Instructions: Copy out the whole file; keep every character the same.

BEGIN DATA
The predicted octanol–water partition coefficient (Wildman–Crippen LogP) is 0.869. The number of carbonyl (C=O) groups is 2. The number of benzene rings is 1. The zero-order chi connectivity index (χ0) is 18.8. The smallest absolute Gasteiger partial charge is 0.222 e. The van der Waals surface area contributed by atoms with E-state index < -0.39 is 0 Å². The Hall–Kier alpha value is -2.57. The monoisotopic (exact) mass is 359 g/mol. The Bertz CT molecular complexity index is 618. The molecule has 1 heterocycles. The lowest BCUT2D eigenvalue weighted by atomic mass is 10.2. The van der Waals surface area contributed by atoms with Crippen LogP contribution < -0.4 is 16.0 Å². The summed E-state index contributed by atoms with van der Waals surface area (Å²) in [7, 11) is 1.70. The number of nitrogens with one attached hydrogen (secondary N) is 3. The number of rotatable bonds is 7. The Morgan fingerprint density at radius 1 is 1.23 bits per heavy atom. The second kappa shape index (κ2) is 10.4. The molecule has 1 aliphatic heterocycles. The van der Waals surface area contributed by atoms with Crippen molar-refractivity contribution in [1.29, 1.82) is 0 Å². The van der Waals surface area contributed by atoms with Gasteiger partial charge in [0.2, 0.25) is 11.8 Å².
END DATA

The predicted octanol–water partition coefficient (Wildman–Crippen LogP) is 0.869. The number of carbonyl (C=O) groups is 2. The number of benzene rings is 1. The zero-order chi connectivity index (χ0) is 18.8. The smallest absolute Gasteiger partial charge is 0.222 e. The van der Waals surface area contributed by atoms with E-state index < -0.39 is 0 Å². The Hall–Kier alpha value is -2.57. The monoisotopic (exact) mass is 359 g/mol. The Bertz CT molecular complexity index is 618. The molecule has 1 heterocycles. The lowest BCUT2D eigenvalue weighted by atomic mass is 10.2. The van der Waals surface area contributed by atoms with Crippen LogP contribution < -0.4 is 16.0 Å². The summed E-state index contributed by atoms with van der Waals surface area (Å²) in [7, 11) is 1.70. The number of nitrogens with one attached hydrogen (secondary N) is 3. The number of rotatable bonds is 7. The Morgan fingerprint density at radius 1 is 1.23 bits per heavy atom. The second kappa shape index (κ2) is 10.4. The molecule has 1 aliphatic heterocycles. The van der Waals surface area contributed by atoms with Crippen molar-refractivity contribution in [1.29, 1.82) is 0 Å². The van der Waals surface area contributed by atoms with Gasteiger partial charge in [0.2, 0.25) is 11.8 Å².